The design process with Radek Lasota
Creative Director and Owner of RJ Workspace, Radek Lasota has designed and successfully put into production at least 100 furniture designs over the past 25 years. During this time, he has witnessed significant changes in the thinking about commercial furnishings, not least the push towards sustainable manufacturing processes and integration of technology.
In this interview, Radek shares his passion for the design process, what motivates him to push for improvements in ergonomics and sustainable manufacturing, along with his favourite (current) piece of architecture.
What is design to you and how do you decide what is going to be your next project?
Radek: My quest for perfection of form and function takes my imagination into a reclusive and somewhat selfish place. Nothing worthwhile happens without sweat and tears. Sometimes it feels like it takes forever to arrive at the simplest of ideas; an idea which may lead to a significant improvement in a particular product, or nothing depending upon the potential for application. My next project ideas always come from some observing a new need in the market, whether that be for a more sustainable workstation, a better integration of technology into an existing piece or the need for a lower cost item.
Do you design for self-satisfaction or financial benefit?
Radek: It is my great fortune to be able to do something for a living which I am passionate about. There exists a huge amount of risk associated with developing (designing, prototyping, manufacturing and bringing to market) innovative new products. Sometimes the market is ready, sometimes it is not. Sometimes I do not get the product right first time and it is a failure. In spite of this, I derive an enormous degree of satisfaction from seeing my designs used and enjoyed by people in the environments for which they were designed.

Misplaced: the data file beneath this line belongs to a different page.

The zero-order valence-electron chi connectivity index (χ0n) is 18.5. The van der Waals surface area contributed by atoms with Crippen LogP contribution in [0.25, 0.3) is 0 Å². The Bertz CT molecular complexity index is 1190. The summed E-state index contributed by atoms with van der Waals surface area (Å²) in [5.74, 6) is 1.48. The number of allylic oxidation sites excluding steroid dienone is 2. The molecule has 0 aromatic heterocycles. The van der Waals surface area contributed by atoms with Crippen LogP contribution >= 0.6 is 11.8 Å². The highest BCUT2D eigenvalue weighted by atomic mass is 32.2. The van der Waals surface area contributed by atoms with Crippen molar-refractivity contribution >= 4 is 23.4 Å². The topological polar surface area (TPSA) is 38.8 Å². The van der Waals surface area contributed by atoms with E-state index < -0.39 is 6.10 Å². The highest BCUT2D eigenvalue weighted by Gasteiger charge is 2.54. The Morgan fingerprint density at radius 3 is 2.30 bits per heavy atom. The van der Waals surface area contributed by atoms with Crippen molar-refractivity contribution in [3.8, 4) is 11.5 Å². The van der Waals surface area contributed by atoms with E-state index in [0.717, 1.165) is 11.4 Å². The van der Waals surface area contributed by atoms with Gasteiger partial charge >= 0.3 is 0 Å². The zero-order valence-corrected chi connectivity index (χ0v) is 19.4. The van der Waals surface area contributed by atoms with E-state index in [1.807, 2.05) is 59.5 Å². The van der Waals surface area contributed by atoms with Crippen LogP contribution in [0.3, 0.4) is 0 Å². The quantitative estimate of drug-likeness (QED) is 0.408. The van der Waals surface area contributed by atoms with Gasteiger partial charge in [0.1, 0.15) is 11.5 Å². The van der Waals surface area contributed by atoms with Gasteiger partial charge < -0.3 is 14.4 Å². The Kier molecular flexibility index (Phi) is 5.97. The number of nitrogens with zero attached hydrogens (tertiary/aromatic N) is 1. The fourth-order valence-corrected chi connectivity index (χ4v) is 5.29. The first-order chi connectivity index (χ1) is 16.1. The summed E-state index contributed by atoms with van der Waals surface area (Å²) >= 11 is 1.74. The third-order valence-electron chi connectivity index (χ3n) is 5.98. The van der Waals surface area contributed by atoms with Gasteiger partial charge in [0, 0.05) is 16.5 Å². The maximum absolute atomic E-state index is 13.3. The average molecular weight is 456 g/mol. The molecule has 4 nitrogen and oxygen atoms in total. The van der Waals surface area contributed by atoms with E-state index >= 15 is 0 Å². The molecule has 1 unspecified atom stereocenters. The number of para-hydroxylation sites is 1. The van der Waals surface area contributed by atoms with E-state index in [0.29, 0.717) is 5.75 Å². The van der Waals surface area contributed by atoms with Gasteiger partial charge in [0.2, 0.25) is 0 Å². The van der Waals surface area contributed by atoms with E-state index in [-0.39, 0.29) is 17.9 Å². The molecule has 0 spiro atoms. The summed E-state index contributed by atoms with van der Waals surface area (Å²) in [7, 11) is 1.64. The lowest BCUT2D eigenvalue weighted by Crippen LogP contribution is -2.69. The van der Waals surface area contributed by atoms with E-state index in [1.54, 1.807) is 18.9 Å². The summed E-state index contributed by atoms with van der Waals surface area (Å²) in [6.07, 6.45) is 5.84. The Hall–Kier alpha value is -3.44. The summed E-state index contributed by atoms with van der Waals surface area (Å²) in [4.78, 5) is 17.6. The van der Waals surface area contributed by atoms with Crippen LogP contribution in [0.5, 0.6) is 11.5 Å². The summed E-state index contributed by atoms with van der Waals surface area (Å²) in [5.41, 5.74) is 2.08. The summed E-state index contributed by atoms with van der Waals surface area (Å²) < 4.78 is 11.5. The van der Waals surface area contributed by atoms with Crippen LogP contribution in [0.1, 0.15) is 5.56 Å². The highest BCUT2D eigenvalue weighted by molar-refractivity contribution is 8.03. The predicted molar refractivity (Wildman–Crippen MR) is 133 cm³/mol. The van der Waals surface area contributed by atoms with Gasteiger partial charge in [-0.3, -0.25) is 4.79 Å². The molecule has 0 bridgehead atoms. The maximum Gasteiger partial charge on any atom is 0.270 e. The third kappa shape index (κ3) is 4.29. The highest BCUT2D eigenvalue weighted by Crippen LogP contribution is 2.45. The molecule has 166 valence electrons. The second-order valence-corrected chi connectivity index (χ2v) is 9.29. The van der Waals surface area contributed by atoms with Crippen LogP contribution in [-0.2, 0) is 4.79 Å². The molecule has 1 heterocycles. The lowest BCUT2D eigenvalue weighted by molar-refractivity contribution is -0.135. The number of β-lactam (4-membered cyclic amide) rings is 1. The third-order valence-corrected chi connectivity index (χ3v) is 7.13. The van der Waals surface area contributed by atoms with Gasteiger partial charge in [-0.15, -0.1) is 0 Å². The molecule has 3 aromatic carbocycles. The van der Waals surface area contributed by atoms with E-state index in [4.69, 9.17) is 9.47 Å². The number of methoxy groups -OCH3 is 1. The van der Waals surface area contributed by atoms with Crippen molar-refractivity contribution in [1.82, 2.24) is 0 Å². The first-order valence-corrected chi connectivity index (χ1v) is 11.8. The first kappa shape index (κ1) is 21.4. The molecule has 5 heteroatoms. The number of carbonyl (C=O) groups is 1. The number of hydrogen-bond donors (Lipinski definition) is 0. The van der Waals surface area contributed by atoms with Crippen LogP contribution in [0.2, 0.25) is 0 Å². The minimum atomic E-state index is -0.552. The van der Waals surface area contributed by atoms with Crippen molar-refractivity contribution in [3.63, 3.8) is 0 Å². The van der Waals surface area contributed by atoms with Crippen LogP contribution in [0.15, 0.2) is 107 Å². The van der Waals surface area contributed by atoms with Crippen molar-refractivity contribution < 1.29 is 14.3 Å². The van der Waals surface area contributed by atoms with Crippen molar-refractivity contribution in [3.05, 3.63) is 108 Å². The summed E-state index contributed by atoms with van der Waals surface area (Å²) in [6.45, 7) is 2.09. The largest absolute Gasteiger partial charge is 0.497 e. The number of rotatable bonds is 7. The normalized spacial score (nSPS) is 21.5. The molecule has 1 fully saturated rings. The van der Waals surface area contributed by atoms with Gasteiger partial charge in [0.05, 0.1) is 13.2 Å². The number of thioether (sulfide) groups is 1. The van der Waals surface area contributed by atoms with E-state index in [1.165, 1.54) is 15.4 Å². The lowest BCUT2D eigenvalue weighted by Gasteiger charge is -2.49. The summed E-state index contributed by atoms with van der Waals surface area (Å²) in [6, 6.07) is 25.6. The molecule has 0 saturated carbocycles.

Some of my designs have taken years to materialise. Environment, ergonomics and aesthetics all contribute to the value for money customers feel from my creations. Sadly in today’s money focused culture, very often it is forgotten that good design is about improving the experience for staff and customers and sometimes this comes at a higher price.
I still dream of better designed workplaces and that motivates my creativity to find new and better solutions.
Who inspires you?
Radek: One of my very favourite architects is Tadao Ando. I was absolutely blown away in the Church of Light in Osaka. As for industrial design, I sincerely respect Philippe Stark as one of the most prolific designers and most switched on stylists in the world.
In our next talk with Radek, we will explore prototyping and evaluating market feedback in the lead up to manufacturing.